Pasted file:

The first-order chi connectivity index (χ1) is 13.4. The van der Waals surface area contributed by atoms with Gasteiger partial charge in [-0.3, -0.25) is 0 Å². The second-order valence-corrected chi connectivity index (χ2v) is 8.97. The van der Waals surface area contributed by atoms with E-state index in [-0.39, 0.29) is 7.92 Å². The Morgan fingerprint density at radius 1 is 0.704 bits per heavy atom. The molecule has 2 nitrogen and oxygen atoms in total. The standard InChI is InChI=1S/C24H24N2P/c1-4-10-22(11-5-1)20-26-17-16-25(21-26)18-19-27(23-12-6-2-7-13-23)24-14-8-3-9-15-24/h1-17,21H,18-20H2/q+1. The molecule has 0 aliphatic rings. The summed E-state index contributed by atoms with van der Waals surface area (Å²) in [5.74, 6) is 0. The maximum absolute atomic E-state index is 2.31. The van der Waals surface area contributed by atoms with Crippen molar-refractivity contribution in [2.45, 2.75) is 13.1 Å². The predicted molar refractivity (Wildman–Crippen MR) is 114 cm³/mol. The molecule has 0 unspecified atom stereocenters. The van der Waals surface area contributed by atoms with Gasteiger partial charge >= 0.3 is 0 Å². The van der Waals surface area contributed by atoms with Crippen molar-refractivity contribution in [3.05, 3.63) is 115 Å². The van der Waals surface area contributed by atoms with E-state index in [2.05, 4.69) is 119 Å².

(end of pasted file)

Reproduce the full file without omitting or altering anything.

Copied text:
The first-order chi connectivity index (χ1) is 13.4. The van der Waals surface area contributed by atoms with Gasteiger partial charge in [-0.3, -0.25) is 0 Å². The second-order valence-corrected chi connectivity index (χ2v) is 8.97. The van der Waals surface area contributed by atoms with E-state index in [-0.39, 0.29) is 7.92 Å². The Morgan fingerprint density at radius 1 is 0.704 bits per heavy atom. The molecule has 2 nitrogen and oxygen atoms in total. The standard InChI is InChI=1S/C24H24N2P/c1-4-10-22(11-5-1)20-26-17-16-25(21-26)18-19-27(23-12-6-2-7-13-23)24-14-8-3-9-15-24/h1-17,21H,18-20H2/q+1. The molecule has 0 aliphatic rings. The summed E-state index contributed by atoms with van der Waals surface area (Å²) in [5.74, 6) is 0. The maximum absolute atomic E-state index is 2.31. The van der Waals surface area contributed by atoms with Crippen molar-refractivity contribution in [2.45, 2.75) is 13.1 Å². The predicted molar refractivity (Wildman–Crippen MR) is 114 cm³/mol. The molecule has 0 unspecified atom stereocenters. The van der Waals surface area contributed by atoms with Gasteiger partial charge >= 0.3 is 0 Å². The van der Waals surface area contributed by atoms with Crippen molar-refractivity contribution in [3.05, 3.63) is 115 Å². The van der Waals surface area contributed by atoms with E-state index in [2.05, 4.69) is 119 Å².